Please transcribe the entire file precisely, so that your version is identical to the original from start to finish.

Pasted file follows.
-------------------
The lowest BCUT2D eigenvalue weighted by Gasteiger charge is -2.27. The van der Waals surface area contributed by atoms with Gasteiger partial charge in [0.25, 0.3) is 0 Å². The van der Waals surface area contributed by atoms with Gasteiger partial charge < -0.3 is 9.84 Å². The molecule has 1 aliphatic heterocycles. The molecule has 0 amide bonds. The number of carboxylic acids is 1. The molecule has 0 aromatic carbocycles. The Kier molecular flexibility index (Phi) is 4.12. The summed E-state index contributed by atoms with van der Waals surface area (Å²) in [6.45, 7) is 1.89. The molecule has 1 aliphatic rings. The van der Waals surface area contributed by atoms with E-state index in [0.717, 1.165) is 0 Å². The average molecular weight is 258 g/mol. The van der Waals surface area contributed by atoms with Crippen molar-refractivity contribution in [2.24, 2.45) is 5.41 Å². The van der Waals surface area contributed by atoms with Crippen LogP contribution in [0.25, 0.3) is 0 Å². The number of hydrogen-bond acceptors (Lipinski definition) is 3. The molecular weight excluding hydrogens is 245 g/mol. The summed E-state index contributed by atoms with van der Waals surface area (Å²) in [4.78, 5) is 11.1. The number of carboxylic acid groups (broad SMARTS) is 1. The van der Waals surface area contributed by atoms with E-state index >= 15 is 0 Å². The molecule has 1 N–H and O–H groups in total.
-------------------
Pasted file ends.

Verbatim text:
The lowest BCUT2D eigenvalue weighted by Gasteiger charge is -2.27. The van der Waals surface area contributed by atoms with Gasteiger partial charge in [0.25, 0.3) is 0 Å². The van der Waals surface area contributed by atoms with Gasteiger partial charge < -0.3 is 9.84 Å². The molecule has 1 aliphatic heterocycles. The molecule has 0 amide bonds. The number of carboxylic acids is 1. The molecule has 0 aromatic carbocycles. The Kier molecular flexibility index (Phi) is 4.12. The summed E-state index contributed by atoms with van der Waals surface area (Å²) in [6.45, 7) is 1.89. The molecule has 1 aliphatic rings. The van der Waals surface area contributed by atoms with E-state index in [0.717, 1.165) is 0 Å². The average molecular weight is 258 g/mol. The van der Waals surface area contributed by atoms with Crippen molar-refractivity contribution in [2.24, 2.45) is 5.41 Å². The van der Waals surface area contributed by atoms with Crippen LogP contribution in [0.25, 0.3) is 0 Å². The number of hydrogen-bond acceptors (Lipinski definition) is 3. The molecular weight excluding hydrogens is 245 g/mol. The summed E-state index contributed by atoms with van der Waals surface area (Å²) in [4.78, 5) is 11.1. The number of carboxylic acid groups (broad SMARTS) is 1. The van der Waals surface area contributed by atoms with E-state index >= 15 is 0 Å². The molecule has 1 N–H and O–H groups in total.